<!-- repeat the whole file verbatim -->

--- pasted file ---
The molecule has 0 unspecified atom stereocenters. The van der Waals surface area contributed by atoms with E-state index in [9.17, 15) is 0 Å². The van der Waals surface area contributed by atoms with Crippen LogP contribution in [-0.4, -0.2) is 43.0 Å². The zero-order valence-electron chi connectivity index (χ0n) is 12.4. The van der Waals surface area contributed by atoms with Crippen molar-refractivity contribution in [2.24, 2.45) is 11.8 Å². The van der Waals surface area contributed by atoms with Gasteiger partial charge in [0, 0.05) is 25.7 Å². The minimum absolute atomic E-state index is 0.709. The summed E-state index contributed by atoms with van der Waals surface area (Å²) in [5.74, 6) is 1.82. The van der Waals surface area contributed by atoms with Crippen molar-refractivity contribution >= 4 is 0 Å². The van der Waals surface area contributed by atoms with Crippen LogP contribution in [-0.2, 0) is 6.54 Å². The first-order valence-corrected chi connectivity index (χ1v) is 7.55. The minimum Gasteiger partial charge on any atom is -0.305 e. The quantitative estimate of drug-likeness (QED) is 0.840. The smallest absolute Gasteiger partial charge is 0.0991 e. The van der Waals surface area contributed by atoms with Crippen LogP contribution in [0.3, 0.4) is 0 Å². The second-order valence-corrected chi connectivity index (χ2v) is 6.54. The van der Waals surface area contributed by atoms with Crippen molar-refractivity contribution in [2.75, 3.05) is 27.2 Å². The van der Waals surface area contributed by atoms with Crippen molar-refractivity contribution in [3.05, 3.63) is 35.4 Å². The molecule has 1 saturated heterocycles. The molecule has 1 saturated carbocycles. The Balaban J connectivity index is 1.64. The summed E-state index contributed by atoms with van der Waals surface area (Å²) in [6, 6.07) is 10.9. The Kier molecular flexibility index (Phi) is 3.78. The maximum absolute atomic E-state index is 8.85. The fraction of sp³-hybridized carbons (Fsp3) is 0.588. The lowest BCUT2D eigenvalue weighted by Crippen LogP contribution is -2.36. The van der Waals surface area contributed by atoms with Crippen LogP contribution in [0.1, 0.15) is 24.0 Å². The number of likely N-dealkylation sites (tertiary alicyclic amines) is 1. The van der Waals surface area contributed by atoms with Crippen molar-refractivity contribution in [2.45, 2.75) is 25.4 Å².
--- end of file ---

The molecule has 0 unspecified atom stereocenters. The van der Waals surface area contributed by atoms with E-state index in [9.17, 15) is 0 Å². The van der Waals surface area contributed by atoms with Crippen LogP contribution in [-0.4, -0.2) is 43.0 Å². The zero-order valence-electron chi connectivity index (χ0n) is 12.4. The van der Waals surface area contributed by atoms with Crippen molar-refractivity contribution in [2.24, 2.45) is 11.8 Å². The van der Waals surface area contributed by atoms with Gasteiger partial charge in [0, 0.05) is 25.7 Å². The minimum absolute atomic E-state index is 0.709. The summed E-state index contributed by atoms with van der Waals surface area (Å²) in [5.74, 6) is 1.82. The van der Waals surface area contributed by atoms with Crippen molar-refractivity contribution >= 4 is 0 Å². The van der Waals surface area contributed by atoms with Crippen LogP contribution in [-0.2, 0) is 6.54 Å². The first-order valence-corrected chi connectivity index (χ1v) is 7.55. The minimum Gasteiger partial charge on any atom is -0.305 e. The quantitative estimate of drug-likeness (QED) is 0.840. The smallest absolute Gasteiger partial charge is 0.0991 e. The van der Waals surface area contributed by atoms with Crippen LogP contribution in [0.3, 0.4) is 0 Å². The second-order valence-corrected chi connectivity index (χ2v) is 6.54. The van der Waals surface area contributed by atoms with Crippen molar-refractivity contribution in [2.75, 3.05) is 27.2 Å². The van der Waals surface area contributed by atoms with Crippen molar-refractivity contribution in [3.05, 3.63) is 35.4 Å². The molecule has 1 saturated heterocycles. The molecule has 1 saturated carbocycles. The Balaban J connectivity index is 1.64. The summed E-state index contributed by atoms with van der Waals surface area (Å²) in [6, 6.07) is 10.9. The Kier molecular flexibility index (Phi) is 3.78. The maximum absolute atomic E-state index is 8.85. The fraction of sp³-hybridized carbons (Fsp3) is 0.588. The lowest BCUT2D eigenvalue weighted by Crippen LogP contribution is -2.36. The van der Waals surface area contributed by atoms with Crippen LogP contribution in [0.1, 0.15) is 24.0 Å². The number of likely N-dealkylation sites (tertiary alicyclic amines) is 1. The van der Waals surface area contributed by atoms with Crippen molar-refractivity contribution in [2.45, 2.75) is 25.4 Å².